Art of walking bass book

Discussion in 'Jazz Technique [DB]' started by MichelD, May 2, 2019.

  1. MichelD


    May 19, 2014
    I've been working through the Art of walking bass book by Bob Magnusson

    I try to spend a few minutes with it every day.

    Right now I am working through the ii V i arpeggio lessons but my brain is having a hard time memorizing some of the mixed note patterns. Whenever I get to playing with others, the same old root-third-fifth licks come out of my fingers even though I have been studying alternatives.
  2. learn one at a time in every key.


    I had/have the same problem. It's tempting to play each pattern a few times and say I've got it. It's much slower but more rewarding to play chorus after chorus with just one pattern until it feels natural in all keys.

    They're all easy to remember and play in C...working them out in all keys across the bass burns them in your mind.
    Last edited: May 2, 2019
  3. Tom Lane

    Tom Lane Gold Supporting Member

    IME, it takes a while to make licks part of your vocabulary. I have to play them a lot, different tempos, different keys, until I can sing them easily, and then I start to alter them a bit, and then a lot. Eventually, they're not really licks anymore, just phrases I hear.
    Dabndug and The Biz like this.
  4. Guitalia


    Jun 7, 2008
    Baltimore, MD
    In addition to slowly working my way through a couple of jazz bass books, I taught myself to play walking bass lines by humming or singing walking patterns while doing other stuff, with or without music playing. Getting your brain accustomed to thinking in terms of walking lines is half the battle.
    Groove Doctor, Dabndug and Tom Lane like this.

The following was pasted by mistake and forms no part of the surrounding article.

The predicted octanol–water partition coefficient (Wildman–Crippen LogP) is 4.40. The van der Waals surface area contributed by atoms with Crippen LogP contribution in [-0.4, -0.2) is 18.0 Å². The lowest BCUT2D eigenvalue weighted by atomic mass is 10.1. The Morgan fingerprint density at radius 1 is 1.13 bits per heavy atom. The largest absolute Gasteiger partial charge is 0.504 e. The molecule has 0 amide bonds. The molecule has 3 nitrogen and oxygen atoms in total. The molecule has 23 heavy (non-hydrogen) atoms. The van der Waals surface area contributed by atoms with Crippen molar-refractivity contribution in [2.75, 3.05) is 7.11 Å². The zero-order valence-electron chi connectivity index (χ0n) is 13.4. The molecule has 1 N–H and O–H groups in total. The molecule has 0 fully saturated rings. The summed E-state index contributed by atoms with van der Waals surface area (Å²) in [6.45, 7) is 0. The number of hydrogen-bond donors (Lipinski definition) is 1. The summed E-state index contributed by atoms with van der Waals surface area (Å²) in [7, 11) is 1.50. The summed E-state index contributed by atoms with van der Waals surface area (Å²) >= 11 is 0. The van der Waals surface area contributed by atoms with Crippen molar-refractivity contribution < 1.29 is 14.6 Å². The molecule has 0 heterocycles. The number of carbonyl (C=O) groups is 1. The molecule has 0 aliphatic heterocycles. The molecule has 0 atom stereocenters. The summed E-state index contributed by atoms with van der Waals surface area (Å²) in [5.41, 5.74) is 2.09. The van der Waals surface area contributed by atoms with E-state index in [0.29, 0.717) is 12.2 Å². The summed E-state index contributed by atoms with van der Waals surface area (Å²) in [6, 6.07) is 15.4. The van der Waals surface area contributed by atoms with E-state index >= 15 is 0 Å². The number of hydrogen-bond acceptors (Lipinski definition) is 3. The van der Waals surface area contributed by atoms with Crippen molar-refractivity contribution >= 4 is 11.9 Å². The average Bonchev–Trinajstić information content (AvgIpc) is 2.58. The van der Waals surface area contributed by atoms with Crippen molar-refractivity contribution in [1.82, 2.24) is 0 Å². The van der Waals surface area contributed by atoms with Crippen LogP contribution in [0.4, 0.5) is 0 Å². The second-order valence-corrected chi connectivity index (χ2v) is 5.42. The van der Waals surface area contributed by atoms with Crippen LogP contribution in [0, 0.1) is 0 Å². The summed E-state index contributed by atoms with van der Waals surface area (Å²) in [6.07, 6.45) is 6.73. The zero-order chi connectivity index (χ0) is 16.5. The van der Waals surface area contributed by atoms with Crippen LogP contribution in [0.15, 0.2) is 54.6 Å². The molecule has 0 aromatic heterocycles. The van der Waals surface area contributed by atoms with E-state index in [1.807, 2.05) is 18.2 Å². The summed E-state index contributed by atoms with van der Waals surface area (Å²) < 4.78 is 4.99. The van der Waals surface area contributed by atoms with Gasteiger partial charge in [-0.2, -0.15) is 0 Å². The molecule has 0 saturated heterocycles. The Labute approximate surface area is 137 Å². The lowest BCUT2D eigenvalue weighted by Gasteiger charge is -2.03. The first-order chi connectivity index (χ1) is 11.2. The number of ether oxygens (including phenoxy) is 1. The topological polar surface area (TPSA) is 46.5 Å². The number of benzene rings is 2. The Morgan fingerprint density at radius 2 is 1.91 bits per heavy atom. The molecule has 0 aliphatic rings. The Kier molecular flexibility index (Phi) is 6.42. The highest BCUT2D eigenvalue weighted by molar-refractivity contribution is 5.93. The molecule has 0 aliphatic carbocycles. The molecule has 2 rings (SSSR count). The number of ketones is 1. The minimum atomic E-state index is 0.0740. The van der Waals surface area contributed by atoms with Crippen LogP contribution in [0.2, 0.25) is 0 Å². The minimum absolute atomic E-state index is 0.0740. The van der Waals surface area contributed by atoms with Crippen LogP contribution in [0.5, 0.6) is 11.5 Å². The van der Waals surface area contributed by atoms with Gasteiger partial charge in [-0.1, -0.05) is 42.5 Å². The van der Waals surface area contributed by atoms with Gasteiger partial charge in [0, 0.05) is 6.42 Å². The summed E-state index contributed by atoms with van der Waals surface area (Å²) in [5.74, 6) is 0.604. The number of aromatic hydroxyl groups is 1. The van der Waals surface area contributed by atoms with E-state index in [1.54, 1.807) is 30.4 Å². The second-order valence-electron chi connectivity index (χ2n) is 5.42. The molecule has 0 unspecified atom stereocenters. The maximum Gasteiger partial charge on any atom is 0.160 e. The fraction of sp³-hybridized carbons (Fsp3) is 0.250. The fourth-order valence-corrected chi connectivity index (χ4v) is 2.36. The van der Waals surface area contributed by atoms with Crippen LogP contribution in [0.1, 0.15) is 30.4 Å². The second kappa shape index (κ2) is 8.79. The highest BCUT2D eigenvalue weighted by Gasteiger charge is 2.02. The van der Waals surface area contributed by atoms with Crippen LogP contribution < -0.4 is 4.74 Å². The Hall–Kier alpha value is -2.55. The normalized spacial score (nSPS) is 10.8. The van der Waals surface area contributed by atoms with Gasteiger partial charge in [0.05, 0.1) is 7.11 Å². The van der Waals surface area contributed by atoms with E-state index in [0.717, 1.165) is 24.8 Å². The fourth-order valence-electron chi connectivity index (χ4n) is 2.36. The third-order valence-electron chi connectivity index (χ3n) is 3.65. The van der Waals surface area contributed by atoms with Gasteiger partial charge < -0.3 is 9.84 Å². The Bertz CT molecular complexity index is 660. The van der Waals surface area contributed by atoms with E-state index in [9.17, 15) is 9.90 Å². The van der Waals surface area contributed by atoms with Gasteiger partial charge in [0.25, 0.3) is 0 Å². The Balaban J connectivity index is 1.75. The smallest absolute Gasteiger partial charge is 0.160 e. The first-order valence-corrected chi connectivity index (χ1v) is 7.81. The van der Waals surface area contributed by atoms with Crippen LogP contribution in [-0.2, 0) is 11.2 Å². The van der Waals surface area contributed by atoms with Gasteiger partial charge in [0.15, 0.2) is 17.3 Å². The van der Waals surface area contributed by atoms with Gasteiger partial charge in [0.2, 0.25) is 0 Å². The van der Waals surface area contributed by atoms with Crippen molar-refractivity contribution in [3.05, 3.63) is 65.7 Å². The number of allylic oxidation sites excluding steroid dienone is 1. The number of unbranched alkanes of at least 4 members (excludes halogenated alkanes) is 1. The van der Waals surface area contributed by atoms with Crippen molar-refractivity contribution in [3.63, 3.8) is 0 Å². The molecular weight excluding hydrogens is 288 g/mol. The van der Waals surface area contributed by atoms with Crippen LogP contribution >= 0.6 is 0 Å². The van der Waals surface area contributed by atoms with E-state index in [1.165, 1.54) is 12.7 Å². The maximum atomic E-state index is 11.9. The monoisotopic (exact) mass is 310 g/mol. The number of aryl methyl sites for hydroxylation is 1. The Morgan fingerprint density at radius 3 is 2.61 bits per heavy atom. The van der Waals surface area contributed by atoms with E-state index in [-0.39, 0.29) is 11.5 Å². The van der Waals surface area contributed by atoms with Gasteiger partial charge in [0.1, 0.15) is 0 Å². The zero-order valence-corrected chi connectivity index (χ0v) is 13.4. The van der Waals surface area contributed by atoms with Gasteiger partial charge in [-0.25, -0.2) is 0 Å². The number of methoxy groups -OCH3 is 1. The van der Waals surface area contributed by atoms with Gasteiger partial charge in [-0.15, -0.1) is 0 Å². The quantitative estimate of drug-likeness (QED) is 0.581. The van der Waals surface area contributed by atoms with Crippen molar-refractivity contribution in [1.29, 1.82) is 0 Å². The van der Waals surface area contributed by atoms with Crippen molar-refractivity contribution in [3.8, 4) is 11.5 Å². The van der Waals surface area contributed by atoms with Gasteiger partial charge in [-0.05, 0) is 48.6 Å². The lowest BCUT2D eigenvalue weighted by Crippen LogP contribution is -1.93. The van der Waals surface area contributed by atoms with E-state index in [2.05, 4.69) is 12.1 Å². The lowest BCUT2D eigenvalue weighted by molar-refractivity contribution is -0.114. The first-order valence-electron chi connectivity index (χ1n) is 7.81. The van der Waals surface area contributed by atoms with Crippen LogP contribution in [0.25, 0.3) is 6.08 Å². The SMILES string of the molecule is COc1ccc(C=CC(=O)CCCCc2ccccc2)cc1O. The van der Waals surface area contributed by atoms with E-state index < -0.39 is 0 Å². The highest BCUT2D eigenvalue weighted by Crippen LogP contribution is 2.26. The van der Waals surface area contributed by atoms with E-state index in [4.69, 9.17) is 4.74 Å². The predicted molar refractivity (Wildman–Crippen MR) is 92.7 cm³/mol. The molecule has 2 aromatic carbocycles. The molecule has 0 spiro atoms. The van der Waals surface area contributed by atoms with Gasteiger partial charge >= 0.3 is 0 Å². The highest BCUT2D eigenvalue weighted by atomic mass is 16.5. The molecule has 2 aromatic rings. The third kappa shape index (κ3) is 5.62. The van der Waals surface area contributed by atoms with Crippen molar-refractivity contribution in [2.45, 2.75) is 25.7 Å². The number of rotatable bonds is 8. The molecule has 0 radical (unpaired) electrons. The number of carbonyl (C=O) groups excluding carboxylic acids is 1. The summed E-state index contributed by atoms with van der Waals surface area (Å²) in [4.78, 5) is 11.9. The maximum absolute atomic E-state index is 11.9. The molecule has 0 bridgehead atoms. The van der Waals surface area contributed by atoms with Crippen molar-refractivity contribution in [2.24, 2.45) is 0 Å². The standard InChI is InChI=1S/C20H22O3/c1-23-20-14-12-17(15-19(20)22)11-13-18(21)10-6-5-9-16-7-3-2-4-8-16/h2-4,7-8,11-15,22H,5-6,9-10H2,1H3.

5. Ed Fuqua

    Ed Fuqua

    Dec 13, 1999
    Columbia SC
    Chuck Sher publishes my book, WALKING BASSICS:The Fundamentals of Jazz Bass Playing.
    There's always this...
    Phil Rowan likes this.
  6. I've started doing this boss, give me my 10 years!
  7. I practise any 'structural patterns' over blues progression playalongs, or over the songs in my playlist. Trying to use the lick on any bar, any chord of a progression. And in many/all keys. And using the appropriate scale. Usually I first need to think before I start to playalong, after few minutes it gets easy, after few days it gets automatic. Later on a gig, I force my brain to disinter the given pattern when the brain is not overwhelmed elsewhere. I found that when I understand any given concept in wider context, it becomes a source of inspiration. For example, simple ii-V-I works pretty cool over acoustic folk, I found out to my surprise.
    Dabndug likes this.
  8. PauFerro


    Jun 8, 2008
    United States
    Try writing out a few patterns that illustrate the concept you are tryhing to master. Get a few of those down and then move on.
  9. oren


    Aug 7, 2007
    Salem, OR
    I saw a video of Michael Brecker giving a master class where he said it takes him threee months of solid practice on new material before it starts to show up in his playing. Given how much he must have practiced I figure that’s like six months to a year in mere mortal time.
    jfh2112 likes this.
  10. powerbass


    Nov 2, 2006
    western MA
    why is I-III-V bad? Mix the sequence up, add passing tones, chromatic and diatonic movement plus some rhythmic embellishments like rakes, drops, ghost notes and you have hip walking lines.
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